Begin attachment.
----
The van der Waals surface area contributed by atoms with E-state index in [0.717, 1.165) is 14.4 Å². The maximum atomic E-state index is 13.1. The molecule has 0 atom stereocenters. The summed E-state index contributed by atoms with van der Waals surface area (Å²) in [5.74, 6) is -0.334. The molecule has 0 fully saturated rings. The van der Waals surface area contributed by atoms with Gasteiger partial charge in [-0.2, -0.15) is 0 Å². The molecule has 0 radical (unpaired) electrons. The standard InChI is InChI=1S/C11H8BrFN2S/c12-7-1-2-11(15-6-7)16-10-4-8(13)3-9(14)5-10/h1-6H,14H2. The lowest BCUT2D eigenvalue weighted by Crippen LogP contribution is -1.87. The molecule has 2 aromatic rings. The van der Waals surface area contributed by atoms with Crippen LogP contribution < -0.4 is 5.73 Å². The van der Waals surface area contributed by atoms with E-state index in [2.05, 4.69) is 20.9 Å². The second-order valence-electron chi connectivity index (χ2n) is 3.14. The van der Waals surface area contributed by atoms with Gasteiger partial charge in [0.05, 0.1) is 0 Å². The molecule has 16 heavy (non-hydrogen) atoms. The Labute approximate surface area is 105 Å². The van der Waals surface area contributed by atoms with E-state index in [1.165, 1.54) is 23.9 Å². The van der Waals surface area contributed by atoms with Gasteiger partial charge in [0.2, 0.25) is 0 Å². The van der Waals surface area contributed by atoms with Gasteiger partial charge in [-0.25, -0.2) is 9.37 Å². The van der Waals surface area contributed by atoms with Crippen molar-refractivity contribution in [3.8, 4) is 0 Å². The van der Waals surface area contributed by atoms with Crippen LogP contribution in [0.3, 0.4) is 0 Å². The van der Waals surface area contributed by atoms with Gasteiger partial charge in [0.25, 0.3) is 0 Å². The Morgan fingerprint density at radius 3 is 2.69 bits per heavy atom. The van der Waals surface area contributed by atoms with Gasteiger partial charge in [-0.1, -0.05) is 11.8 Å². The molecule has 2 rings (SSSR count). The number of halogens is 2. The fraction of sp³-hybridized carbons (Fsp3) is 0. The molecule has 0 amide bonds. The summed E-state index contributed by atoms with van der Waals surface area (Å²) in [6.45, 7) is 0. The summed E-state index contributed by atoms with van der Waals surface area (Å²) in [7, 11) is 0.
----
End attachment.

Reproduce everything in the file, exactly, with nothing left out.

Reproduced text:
The van der Waals surface area contributed by atoms with E-state index in [0.717, 1.165) is 14.4 Å². The maximum atomic E-state index is 13.1. The molecule has 0 atom stereocenters. The summed E-state index contributed by atoms with van der Waals surface area (Å²) in [5.74, 6) is -0.334. The molecule has 0 fully saturated rings. The van der Waals surface area contributed by atoms with Gasteiger partial charge in [-0.2, -0.15) is 0 Å². The molecule has 0 radical (unpaired) electrons. The standard InChI is InChI=1S/C11H8BrFN2S/c12-7-1-2-11(15-6-7)16-10-4-8(13)3-9(14)5-10/h1-6H,14H2. The lowest BCUT2D eigenvalue weighted by Crippen LogP contribution is -1.87. The molecule has 2 aromatic rings. The van der Waals surface area contributed by atoms with Crippen LogP contribution < -0.4 is 5.73 Å². The van der Waals surface area contributed by atoms with E-state index in [2.05, 4.69) is 20.9 Å². The second-order valence-electron chi connectivity index (χ2n) is 3.14. The van der Waals surface area contributed by atoms with Gasteiger partial charge in [0.05, 0.1) is 0 Å². The molecule has 16 heavy (non-hydrogen) atoms. The Labute approximate surface area is 105 Å². The van der Waals surface area contributed by atoms with E-state index in [1.165, 1.54) is 23.9 Å². The van der Waals surface area contributed by atoms with Gasteiger partial charge in [0.2, 0.25) is 0 Å². The van der Waals surface area contributed by atoms with Gasteiger partial charge in [-0.25, -0.2) is 9.37 Å². The van der Waals surface area contributed by atoms with Crippen molar-refractivity contribution in [3.8, 4) is 0 Å². The van der Waals surface area contributed by atoms with Crippen LogP contribution in [0.3, 0.4) is 0 Å². The van der Waals surface area contributed by atoms with Gasteiger partial charge in [0.25, 0.3) is 0 Å². The Morgan fingerprint density at radius 3 is 2.69 bits per heavy atom. The van der Waals surface area contributed by atoms with Gasteiger partial charge in [-0.1, -0.05) is 11.8 Å². The molecule has 2 rings (SSSR count). The number of halogens is 2. The fraction of sp³-hybridized carbons (Fsp3) is 0. The molecule has 0 amide bonds. The summed E-state index contributed by atoms with van der Waals surface area (Å²) in [6.45, 7) is 0. The summed E-state index contributed by atoms with van der Waals surface area (Å²) in [7, 11) is 0.